Some advice for desert photography is to use a UV filter for the camera, as this can help offset the brightness of the environment that can often be detrimental to any composition, and to ensure that the camera is perpendicular to sunlight direction. This technique helps place shadows in the composition, which in turn increases the impression of depth.
In most cases, actual camera settings may not need to be changed (anymore than normal) as using special approaches and techniques can help to offset any difficulties caused by shooting in desert conditions.
The use of shadows can greatly enhance any desert compositions, and there are a number of ways to make sure that they create the best possible effects in desert photography. Morning and evening means the sun will be close to the horizon, for example. Making sure that the sun is not directly behind the camera, therefore, means that shadows will be equally distributed in the composition, as opposed to being limited when the sun is directly behind the camera. This helps to make a much more detailed and vibrant image.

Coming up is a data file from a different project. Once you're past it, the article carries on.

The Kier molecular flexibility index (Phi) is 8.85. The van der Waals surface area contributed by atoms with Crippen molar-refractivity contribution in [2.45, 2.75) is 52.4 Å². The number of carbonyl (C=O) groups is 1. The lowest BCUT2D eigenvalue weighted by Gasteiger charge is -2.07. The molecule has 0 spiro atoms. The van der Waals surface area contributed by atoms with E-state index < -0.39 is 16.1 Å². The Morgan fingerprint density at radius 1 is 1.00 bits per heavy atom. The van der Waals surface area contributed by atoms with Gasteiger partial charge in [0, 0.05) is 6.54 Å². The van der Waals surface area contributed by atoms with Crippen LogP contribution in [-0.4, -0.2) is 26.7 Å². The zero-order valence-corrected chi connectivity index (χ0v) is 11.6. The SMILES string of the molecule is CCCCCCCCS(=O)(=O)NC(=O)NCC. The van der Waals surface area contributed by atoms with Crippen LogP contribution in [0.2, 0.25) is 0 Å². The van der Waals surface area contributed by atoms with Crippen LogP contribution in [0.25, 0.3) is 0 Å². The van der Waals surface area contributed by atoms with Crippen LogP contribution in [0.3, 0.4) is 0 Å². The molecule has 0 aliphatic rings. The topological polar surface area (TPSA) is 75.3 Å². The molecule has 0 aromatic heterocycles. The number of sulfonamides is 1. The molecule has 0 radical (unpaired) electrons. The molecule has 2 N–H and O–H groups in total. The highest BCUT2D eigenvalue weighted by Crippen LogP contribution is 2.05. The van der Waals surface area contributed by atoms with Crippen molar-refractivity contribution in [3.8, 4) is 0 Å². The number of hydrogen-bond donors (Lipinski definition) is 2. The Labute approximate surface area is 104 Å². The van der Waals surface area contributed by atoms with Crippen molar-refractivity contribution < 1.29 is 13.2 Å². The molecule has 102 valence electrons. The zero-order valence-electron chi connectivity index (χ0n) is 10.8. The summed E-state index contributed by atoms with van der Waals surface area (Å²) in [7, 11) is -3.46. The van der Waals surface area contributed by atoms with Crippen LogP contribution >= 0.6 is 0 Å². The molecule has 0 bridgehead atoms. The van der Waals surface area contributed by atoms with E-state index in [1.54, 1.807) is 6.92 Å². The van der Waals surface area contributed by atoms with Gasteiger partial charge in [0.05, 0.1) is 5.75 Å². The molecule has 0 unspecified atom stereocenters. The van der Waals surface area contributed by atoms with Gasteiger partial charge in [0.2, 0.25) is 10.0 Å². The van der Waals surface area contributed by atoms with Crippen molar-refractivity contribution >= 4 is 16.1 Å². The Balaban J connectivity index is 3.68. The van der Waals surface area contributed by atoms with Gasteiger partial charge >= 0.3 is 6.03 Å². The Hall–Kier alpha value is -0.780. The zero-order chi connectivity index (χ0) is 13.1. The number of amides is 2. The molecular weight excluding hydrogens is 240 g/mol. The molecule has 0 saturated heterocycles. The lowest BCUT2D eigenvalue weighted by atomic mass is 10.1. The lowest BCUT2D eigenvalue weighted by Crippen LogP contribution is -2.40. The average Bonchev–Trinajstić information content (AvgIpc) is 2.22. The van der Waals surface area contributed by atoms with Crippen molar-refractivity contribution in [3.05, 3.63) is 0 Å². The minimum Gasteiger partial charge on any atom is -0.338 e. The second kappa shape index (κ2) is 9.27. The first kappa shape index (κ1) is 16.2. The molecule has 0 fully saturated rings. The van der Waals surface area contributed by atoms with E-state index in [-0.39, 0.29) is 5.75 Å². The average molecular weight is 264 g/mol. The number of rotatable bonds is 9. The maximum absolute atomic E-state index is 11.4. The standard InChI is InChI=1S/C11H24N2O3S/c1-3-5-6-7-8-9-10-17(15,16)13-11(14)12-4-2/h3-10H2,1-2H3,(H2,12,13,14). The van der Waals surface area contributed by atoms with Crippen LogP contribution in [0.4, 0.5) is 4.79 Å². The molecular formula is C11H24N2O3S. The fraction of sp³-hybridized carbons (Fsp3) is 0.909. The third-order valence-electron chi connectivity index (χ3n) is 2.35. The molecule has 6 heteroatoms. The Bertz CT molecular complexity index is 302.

Including a sense of scale is also important, especially when shooting in desert environments. Using large rocks, buildings or any other large structures - natural or man-made - can help instill a sense of scale into a composition.